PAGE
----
GOING AROUND KYOTO:
We went around Kyoto using a combination of Kyoto City Bus and Kyoto Subway One Day Card. To be honest, it's not easy to figure out the map, since there's too many of us, I left the navigation to my peers and get lost with them... yes, getting lost is an integral part of the experience.
You can read through how to access public transport at Kyoto City Web. This pastel colored kyoto city bus and subway map likewise gives you a visual guide around Kyoto. The day card doesn't always mean unlimited access, extra fees may be required for certain stops marked as "squares", so do take note of the legend. The bus or subway stops doesn't normally stop near the entrance of these tourist attractions; 5 to 15 minutes walk may be necessary.
Kyoto is everything cultural heritage sites; there are more than seventeen temples, castles and shrines. Visiting all of them would definitely be overload. Since most sites close by five in the afternoon, it's best to start early. The best season to walk around these sites should be between mid to late November, when there's an explosion of colors brought about by the autumn season. late March to April would also be best for cherry blossom viewing. And here I am, walking around in August, at the height of summer, and I tell you, it was such a bad idea. At an average, I could consume three or more iced desserts in a day. The vendo machines that you can find anywhere served its purpose to keep us hydrated. A bottle of water costs about 100 yen on the vendo machine.
Tenryuji is a Zen temple in the Arashiyama area of Kyoto. It has been ranked first among the city's "Five Great Zen Temples". Last summer, the zen garden looked so pretty, but I sat there imagining how much prettier it would be in autumn.
Nijo Castle was built by Tokugawa Ieyasu, founder of the Edo Shogunate, as the Kyoto residence for himself and his successors. It took some time to go around the premises, the garden was huge and twas interesting to step on those so called "nightingale floor". The floors of the outer rooms at the castle squeak whenever someone steps on them. The squeaking sounds much like the singing of the nightingale but they weren’t designed because the shogun liked to hear birds singing but he was very fearful for his life, and the squeaking floors were designed to alert the ruler if anyone approached his chambers.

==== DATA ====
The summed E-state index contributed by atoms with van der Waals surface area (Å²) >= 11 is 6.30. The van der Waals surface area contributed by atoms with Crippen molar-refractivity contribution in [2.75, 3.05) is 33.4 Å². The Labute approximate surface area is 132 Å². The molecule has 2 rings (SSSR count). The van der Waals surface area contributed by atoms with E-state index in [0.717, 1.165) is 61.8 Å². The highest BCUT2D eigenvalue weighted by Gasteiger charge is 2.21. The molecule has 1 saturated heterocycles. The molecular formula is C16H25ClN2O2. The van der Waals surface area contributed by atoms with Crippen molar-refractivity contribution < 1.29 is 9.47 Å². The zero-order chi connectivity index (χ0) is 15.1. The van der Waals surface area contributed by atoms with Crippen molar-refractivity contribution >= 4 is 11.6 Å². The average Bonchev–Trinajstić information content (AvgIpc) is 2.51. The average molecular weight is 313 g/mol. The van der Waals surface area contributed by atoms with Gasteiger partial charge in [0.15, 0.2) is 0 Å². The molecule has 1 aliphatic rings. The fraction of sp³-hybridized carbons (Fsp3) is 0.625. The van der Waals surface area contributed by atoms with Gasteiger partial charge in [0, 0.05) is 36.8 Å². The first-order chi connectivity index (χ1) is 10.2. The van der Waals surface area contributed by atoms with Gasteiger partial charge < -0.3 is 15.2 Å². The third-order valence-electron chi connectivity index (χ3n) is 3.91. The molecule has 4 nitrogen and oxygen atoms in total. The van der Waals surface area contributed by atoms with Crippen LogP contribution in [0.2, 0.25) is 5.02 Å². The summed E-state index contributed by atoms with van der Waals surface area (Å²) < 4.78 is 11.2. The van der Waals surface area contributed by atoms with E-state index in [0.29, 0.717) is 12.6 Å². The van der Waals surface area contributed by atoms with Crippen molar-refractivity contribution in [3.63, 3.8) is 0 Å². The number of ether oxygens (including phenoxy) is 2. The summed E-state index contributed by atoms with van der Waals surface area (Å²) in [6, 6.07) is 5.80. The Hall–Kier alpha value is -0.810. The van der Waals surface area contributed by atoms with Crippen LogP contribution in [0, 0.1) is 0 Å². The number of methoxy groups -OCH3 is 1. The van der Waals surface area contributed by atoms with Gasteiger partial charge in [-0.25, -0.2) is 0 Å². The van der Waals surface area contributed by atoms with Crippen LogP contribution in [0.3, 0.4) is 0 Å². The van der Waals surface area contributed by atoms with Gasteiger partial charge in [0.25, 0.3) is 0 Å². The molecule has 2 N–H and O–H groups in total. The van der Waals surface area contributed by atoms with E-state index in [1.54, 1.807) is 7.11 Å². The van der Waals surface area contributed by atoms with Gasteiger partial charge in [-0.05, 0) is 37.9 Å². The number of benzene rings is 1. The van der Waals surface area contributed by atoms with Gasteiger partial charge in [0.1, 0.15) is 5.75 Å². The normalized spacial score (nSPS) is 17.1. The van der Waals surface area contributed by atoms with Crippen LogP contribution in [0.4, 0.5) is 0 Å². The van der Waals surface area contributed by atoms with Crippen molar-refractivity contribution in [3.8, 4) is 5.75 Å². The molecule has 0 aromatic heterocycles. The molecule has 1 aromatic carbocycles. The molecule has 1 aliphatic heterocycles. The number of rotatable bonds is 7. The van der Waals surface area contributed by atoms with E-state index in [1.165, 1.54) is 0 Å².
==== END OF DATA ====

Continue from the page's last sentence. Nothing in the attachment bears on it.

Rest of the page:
Kinkakuji (Golden Pavilion) is a Zen temple in northern Kyoto whose top two floors are completely covered in gold leaf. Looking from across the lake (photo above), it looked picturesque with it's reflection on the lake. However, up close, it looked plain and simple. Its premises was also not promising.
Kiyomizudera ("Pure Water Temple") is one of the most celebrated temples of Japan. There's obviously a good number of couples and locals compared to other temples. IMHO, this is probably the most interesting among all temples, aside from me being unmindful of the walk uphill because of the numerous small stores and tea houses along the way.
Aside from the heritage sites, one thing I love about Kyoto is food! We did not find so many typical Japanese restaurants like those serving sushi, sashimi, tempura, ramen (save these for Tokyo). When in Kyoto (or southern Japan), have these interesting meals part of your to do list:
After a scorching hot day at Kiyomizudera, the skies started to rumble, so we had to swallow those takoyaki and rushed downhill to the bus stop. It was not long before the rain poured. We all cramped into a corner, under the roof of a restaurant extending on the sidestreets and screamed as we rushed inside the bus when it arrived several minutes after. We must looked so poor yet clumsy, the people on the bus had a good laugh. An unusually big japanese guy seated next to me can't stop giggling and laughing til the next bus stop. We finally caught the attention of the locals who are generally reserved with their actions.